I saw that hunger was not an issue of scarcity there was more than enough food, it was about connecting that surplus with the need. I saw this has a logistics issue and started looking at the shared economy space as a means to get food to people in need the same way Door Dash and Uber Eats were getting food to people that ordered it. Thinking back on it, so many people thought I was crazy and probably still do, but what I knew for sure is that there would be no losers if I tried, because at the end of the Goodr process, people who would otherwise go hungry would have food and that was worth every no I heard along the journey.
Fluker: Share the impact that you’ve made in Atlanta and beyond since launching Goodr.
Crowe: We have now diverted over one million pounds of food from landfills, who has led to over 940K meals provided to people in need while saving customers money via tax deductions. We’ve created programs like our pop-up grocery stores, a neighborhood eats program, created access to food to thousands of people who were faced with going to bed hungry simply because of transportation barriers that prevented people from accessing food.
Fluker: Not only is the Goodr app is providing a viable solution to ending food insecurity and solving its surplus food chain problem, but Goodr’s blockchain technology also allows companies to donate resources seamlessly. Talk about your thought process and strategy when creating the Goodr app.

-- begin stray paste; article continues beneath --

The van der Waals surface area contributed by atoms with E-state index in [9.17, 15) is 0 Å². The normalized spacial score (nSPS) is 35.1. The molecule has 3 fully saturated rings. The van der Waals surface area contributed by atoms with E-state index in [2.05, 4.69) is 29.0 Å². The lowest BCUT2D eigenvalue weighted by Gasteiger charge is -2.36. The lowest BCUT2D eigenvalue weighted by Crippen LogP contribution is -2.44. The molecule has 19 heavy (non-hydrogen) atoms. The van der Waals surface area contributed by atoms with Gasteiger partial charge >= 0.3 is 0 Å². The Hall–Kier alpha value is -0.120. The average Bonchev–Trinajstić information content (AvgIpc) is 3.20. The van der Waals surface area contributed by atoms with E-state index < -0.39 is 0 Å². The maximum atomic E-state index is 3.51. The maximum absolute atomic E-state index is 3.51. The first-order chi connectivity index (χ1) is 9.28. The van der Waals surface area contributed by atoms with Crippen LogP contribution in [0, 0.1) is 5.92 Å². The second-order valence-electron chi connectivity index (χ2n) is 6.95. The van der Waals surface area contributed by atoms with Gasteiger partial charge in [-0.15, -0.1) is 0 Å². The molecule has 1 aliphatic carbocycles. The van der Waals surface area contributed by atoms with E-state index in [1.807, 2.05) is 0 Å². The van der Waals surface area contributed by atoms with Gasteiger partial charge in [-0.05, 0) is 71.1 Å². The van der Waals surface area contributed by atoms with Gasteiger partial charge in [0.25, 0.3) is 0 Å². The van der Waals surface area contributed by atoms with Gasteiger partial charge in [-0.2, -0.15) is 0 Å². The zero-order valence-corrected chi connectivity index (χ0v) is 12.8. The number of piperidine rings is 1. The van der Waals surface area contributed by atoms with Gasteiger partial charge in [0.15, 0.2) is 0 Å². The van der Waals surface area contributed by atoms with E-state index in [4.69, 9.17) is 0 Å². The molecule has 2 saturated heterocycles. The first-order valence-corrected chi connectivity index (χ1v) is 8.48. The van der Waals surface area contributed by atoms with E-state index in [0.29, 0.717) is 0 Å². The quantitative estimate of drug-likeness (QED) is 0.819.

Crowe: The example I always share was something that I felt every time I was in the grocery store and they asked me to donate to a food program. The cashier would ask me if I wanted to donate, I would say yes, write my name on a piece of paper, or purchase a bag of food items for a family of four. Then as I would leave the store I would wonder how do I really know this food is going to someone in need? Does this food even leave the store, where’s the impact really happening? So when I first learned of Blockchain, I saw a unique use case with Goodr to be able to show the chain of custody in the delivery of the food, but also be able to show our customers exactly who is receiving their food. We also wanted to make sure our customers had access to a secure ledger for tax purposes.
Fluker: How do you see Goodr expanding in the next 3-5 years?
Crowe: By the end of 2020, my goal for Goodr is to be in 20 cities. By the end of next year, I hope to be in 10 cities, in five years, I’d like to see Goodr everywhere in the United States with launches globally.
Fluker: Give tips for millennials who are passionate about giving back to their communities.
Crowe: My advice to millennials is that we are the change that we’ve been looking for and it’s on us to go out and create programs to change the world. We should be the voice for corporate America, we are the pulse. I encourage us to support businesses that support us.